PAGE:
travelhound
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Re: A380 - Two VERY Different Views of the Future

Sat Jul 21, 2018 9:02 pm

The A380 has some very unique passenger specific attributes that even the new breed of aircraft can't match. In theory, this gives the A380 some very distinct advantages.

If we consider there are currently 200+ A380's in service the average remaining economic life of these aircraft is around the fifteen year mark there is an opportunity for 200+ A380's to be repriotorised.

For ULH fuel efficiency is a driving factor. For medium haul, amenity starts to spike its head in the aircraft economics equation.

If we consider the LCC's are now entering the long haul business there is imperative for the full service carriers to differentiate themselves through product offering.
 
XT6Wagon
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Re: A380 - Two VERY Different Views of the Future

Sat Jul 21, 2018 9:44 pm

travelhound wrote:
The A380 has some very unique passenger specific attributes that even the new breed of aircraft can't match. In theory, this gives the A380 some very distinct advantages.

If we consider there are currently 200+ A380's in service the average remaining economic life of these aircraft is around the fifteen year mark there is an opportunity for 200+ A380's to be repriotorised.

For ULH fuel efficiency is a driving factor. For medium haul, amenity starts to spike its head in the aircraft economics equation.

If we consider the LCC's are now entering the long haul business there is imperative for the full service carriers to differentiate themselves through product offering.


The only thing the A380 has really offered since introduction was superior capital cost per seat. Which is why EK loves it. Others stayed away even with deals that had its price matching that of a 777-300ER, which should say something.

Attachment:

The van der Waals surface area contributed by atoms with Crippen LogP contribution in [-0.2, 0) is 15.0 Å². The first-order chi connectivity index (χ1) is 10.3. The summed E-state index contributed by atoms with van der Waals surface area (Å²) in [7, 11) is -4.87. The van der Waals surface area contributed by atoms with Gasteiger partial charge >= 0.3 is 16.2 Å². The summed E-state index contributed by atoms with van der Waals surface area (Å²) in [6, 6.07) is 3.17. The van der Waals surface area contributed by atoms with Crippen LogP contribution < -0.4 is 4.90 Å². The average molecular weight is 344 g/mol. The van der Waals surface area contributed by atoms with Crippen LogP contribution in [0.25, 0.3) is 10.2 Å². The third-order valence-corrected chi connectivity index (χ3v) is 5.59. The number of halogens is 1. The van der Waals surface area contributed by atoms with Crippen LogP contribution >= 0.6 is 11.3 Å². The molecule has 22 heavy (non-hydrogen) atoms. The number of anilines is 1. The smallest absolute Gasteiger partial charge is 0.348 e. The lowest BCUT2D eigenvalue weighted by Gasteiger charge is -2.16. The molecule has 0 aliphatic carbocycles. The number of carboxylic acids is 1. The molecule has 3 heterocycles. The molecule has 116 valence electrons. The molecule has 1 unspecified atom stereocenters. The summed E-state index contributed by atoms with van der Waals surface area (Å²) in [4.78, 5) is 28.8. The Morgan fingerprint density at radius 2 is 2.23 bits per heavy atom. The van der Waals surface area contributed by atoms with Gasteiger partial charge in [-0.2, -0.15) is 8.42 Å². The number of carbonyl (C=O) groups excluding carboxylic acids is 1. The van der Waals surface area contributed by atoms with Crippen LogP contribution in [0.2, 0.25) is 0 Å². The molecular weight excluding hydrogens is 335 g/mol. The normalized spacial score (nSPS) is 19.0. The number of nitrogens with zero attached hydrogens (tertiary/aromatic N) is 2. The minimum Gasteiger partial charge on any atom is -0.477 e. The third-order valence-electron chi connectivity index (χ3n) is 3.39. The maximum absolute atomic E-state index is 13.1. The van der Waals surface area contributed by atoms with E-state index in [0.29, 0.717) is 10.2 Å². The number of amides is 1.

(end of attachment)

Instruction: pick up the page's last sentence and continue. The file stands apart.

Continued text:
The 747 before it was an airline killer, and smart airlines learned from this. Big isn't better just because the initial numbers look good. Really hard to park or sell 1/2 a 747 or A380 when times are bad. The 777 atleast offers the ability to be a "combi" with its large cargo capacity.

Nevermind that the A380 doesn't even offer the paper CASM advantage it did 10 years ago. not even against planes 1/2 its size. Terrible structural inefficiency is killing it here. Fuselage and wingbox baselined on a length that doesn't exist, wing crippled by a 80m limit. If only the A388 was the baseline and the planned A389 was a stretch made possible by a decade of refinement and new technology instead of being the designed model with a -800 for a shrink.
 
moa999
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Re: A380 - Two VERY Different Views of the Future

Sat Jul 21, 2018 10:30 pm

travelhound wrote:
For ULH fuel efficiency is a driving factor. For medium haul, amenity starts to spike its head in the aircraft economics equation.

If we consider the LCC's are now entering the long haul business there is imperative for the full service carriers to differentiate themselves through product offering.


And yet as oft discussed on this forum, on the 787 there is very limited differentiation in Y between the LCCs and the FSCs.

That was the Airbus ethos in early sales material for the A380 with gyms and shopping zones etc.. only showers made it.

Yet now Airbus talks up 11 across
 
beechnut
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Re: A380 - Two VERY Different Views of the Future

Sat Jul 21, 2018 11:00 pm

stratclub wrote:
Boeing is letting the 747 die gracefully of natural causes while Airbus has put the A380 on life support. Point Boeing.



The 747 was initially designed as a stop-gap large passenger airliner until the supersonic planes took over the meat of the business. We all know how that turned out. However, Boeing designed the 747 so that when the supersonics took over, the 747s would be great freighters. That's the reason for the hump (which also turns out to be aerodynamically beneficent), to provide easy front loading/unloading.

So while Boeing's prediction as to which type of airliner would take over was a bit off the mark (smaller point-to-point conventional rather than supersonic), designing it to be a capable freighter as well will keep the line open for a few years yet, so I wouldn't yet call it "dying gracefully" but rather finding a new purpose in life after "retirement" (as a passenger aircraft).